Private jet flights in the UK soar to new heights – analysis

The UK has the busiest private jet route, the most polluting route and the most flights overall out of any European country, according to a new analysis.


The UK has been revealed as the top destination for private jet flights in Europe in a new analysis commissioned by Greenpeace. It showed that a private jet took off from this country every six minutes last year, and that the UK can claim the busiest route, the most polluting route and the most flights overall.

The analysis showed that the number of private jets taking off from the UK increased by a staggering 75% in 2022 to 90,256 flights that emitted half a million tonnes of CO2 – more than in any other European country.

The findings come as the government is expected to announce (30 March) a package of measures aimed at meeting its net zero commitments and competing with recent US and EU incentives for green investment.

The analysis also found that within Europe, the UK has:

  • Most private flights: At 90,256, a private jet took off from the UK every six minutes
  • Most emissions: Private jets in the UK caused half a million tonnes of CO2 in 2022 – the highest in Europe
  • Busiest route: Flights between London and Paris were the most popular route accounting for 3,357 flights. Six of the top 10 routes also included London.
  • Most polluting route: The journey of less than five miles between Farnborough and Blackbushe in Hampshire is the most carbon-intensive route

Private jet ban

The research conducted by Dutch environmental consultancy CE Delft found that private jet traffic across Europe has soared from 350,000 flights in 2021 to over 570,000 in 2022. The associated CO2 emissions more than doubled over the same period to over 3.3 million tonnes.

Almost one-in-four (39%) of all private jet flights in Europe were considered ‘very short-haul’ meaning that they were less than 500km and could easily have been train trips. As the most polluting mode of transportation on the planet per passenger kilometre, Greenpeace is calling for a ban on private jet travel.

The analysis also considered the ‘carbon intensity’ of different routes, measured as CO2 output divided by distance, to work out the least efficient routes. In both 2021 and 2022, the 7.4km (4.6 mile) flight between Blackbushe and Farnborough topped the rankings as Europe’s most carbon intensive route. It takes less than 30 minutes to cycle between the two airports.

Doug Parr, Policy Director at Greenpeace UK, said: “Private jets are staggeringly polluting and generally pointless. Many of these journeys can be covered almost as quickly by train, and some of them by bicycle. Millions of people around the world are facing climate chaos, losing livelihoods or worse, while a tiny minority are burning jet fuel like there’s no tomorrow. If the government is serious about net zero and a fair transition to low-carbon transport then private jets should be first on the chopping block.”

Klara Maria Schenk, Transport Campaigner for Greenpeace’s Mobility for All campaign, said: “The alarming growth of private jet flights is entirely at odds with all the climate science that tells us to bring down CO2 emissions immediately in order to avert total disaster. The new IPCC report shows more clearly than ever that we have to cut the excessive consumption of fossil fuels urgently. Over 60% of the oil used globally is for transport. Reducing oil-powered transport immediately is a no-brainer, starting with a ban on ultra-polluting private jets.”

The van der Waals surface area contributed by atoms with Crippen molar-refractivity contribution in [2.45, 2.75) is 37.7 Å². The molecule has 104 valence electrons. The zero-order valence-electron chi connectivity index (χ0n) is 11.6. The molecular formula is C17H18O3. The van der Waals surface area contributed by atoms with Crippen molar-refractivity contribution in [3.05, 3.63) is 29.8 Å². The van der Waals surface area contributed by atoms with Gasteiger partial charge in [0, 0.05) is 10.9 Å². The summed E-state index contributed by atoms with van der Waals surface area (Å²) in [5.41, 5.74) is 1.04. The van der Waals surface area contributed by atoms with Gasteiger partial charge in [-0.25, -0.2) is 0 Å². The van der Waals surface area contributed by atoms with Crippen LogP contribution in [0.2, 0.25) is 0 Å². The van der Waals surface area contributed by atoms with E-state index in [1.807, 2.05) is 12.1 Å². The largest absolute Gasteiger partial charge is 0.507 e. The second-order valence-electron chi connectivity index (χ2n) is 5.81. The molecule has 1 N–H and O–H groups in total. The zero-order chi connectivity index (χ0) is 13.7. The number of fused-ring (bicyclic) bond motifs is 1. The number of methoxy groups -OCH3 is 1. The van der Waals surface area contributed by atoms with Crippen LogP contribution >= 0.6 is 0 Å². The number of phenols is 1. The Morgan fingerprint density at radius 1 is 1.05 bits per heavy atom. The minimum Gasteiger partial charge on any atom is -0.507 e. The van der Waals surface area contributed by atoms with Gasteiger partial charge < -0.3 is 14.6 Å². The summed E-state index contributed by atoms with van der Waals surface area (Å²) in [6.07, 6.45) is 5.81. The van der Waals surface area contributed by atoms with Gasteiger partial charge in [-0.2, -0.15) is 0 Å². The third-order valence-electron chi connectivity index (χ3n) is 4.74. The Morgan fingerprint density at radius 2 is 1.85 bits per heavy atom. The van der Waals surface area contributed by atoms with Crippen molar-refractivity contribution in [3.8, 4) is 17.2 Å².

Notes to editors:

Read the full report here: 

For more information, contact Kai Tabacek: / +44 (0)7970 030019

The top-10 most popular routes for private jets in Europe are as follows:

Flight route Number of flights in 2022 Approximate Distance*
Paris-London / London-Paris 3,357 343 km (213 miles)
Nice-London / London-Nice 2,896 1029 km (639 miles)
Paris-Geneva / Geneva-Paris 2,745 410 km (255 miles)
Paris-Nice / Nice-Paris 2,311 686 km (426 miles)
Geneva-London / London-Geneva 1,997 746 km (463 miles)
Geneva-Nice / Nice-Geneva 1,671 292 km (181 miles)
Rome-Milan / Milan/Rome 1,667 478 km (297 miles)
Milan-London / London-Milan 1,355 959 km (596 miles)
London-Farnborough / Farnborough-London 1,343 49 km (31 miles)
London-Amsterdam / Amsterdam-London 1,298 357 km (222 miles)

* Distances were calculated using

Eurocontrol defines a ‘very short-haul’ flight as being less than 500km (311 miles).

CE Delft used data provided by aviation analytics company Cirium. The research looks at all private flights departing from and arriving in European countries between 2020 and 2022. Flights are disaggregated by year, route and aircraft type. Certain small aircraft types with less than three seats have been excluded from the data, as they are mainly used for leisure rather than for business or private flights. Flights to and from airports without an IATA code, and flights that arrive at the same airport as they have departed from, were also excluded. The CO2 emissions of all flights were calculated using the Eurocontrol Small Emitters Tool.

According to a study by Transport & Environment, private jets are 5 to 14 times more polluting than commercial planes (per passenger), and 50 times more polluting than trains.

In 2018, 50% of all aviation emissions were caused by only 1% of the world’s population.

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